In the PIONEER AF-PCI trial, 2,124 patients with non-valvular AF who had undergone PCI with stenting were randomised in a 1:1:1 ratio to low-dose rivaroxaban 15 mg once daily plus a P2Y12 inhibitor for 12 months (group 1), very-low-dose rivaroxaban (2.5 mg twice daily) plus DAPT for 1, 6 or 12 months (group 2), or standard therapy with a dose-adjusted VKA (once daily) plus DAPT for 1, 6, or 12 months (group 3). There was lower bleeding risk at 12 months in both rivaroxaban groups (group 1 and 2) in comparison to the standard therapy group with warfarin (16.8% in group 1, 18.0% in group 2 and 26.7% in group 3; p<0.001). Furthermore, there was no difference in the rates of death from cardiovascular causes, MI or stroke in the three groups.22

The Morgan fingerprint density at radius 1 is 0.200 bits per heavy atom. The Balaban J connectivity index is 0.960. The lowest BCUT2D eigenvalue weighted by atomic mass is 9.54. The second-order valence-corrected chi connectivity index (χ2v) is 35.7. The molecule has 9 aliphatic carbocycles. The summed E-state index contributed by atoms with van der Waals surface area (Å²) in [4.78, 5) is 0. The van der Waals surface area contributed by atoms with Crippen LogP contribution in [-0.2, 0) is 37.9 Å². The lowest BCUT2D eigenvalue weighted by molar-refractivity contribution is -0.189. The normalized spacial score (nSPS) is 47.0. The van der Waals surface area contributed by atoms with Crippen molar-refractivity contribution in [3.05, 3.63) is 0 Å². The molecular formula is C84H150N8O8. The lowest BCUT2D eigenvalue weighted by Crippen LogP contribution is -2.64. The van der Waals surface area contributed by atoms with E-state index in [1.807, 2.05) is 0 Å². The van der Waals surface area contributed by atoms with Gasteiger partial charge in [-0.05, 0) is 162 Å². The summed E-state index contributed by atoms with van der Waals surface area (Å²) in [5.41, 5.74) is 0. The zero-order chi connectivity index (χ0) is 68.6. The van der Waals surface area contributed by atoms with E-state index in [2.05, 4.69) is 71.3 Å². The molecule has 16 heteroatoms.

In the RE-DUAL PCI trial, dabigatran was tested in comparison to VKA in patients with AF who had undergone PCI with 2,725 patients randomly assigned to either triple therapy with warfarin plus a P2Y12 inhibitor (clopidogrel or ticagrelor) and aspirin (for 1 to 3 months) (triple therapy group) or dual therapy with dabigatran (110 mg or 150 mg twice daily) plus a P2Y12 inhibitor (clopidogrel or ticagrelor) and no aspirin (110 mg and 150 mg dual therapy groups). The mean follow-up was 14 months. The incidence of the primary endpoint (major or clinically relevant non-major bleeding event) was 15.4% in the 110 mg dual therapy group compared with 26.9% in the triple therapy group (p<0.001 for non-inferiority; p<0.001 for superiority). Higher rates were observed in the 150 mg dual therapy group: 20.2% versus 25.7% in the corresponding triple therapy group (p<0.001 for non-inferiority). The risk of thromboembolic events was however non-inferior in the DAPT groups when compared with the triple therapy group.70 Thpan study has therefore shown a lower bleeding risk for NOAC agents with non-inferiority in thromboembolism risk when used with either single or dual APT. However, in the context of this review, it is notable that it is not clear whether using it alone without any antiplatelet would yield the same effect on reducing thromboembolic events.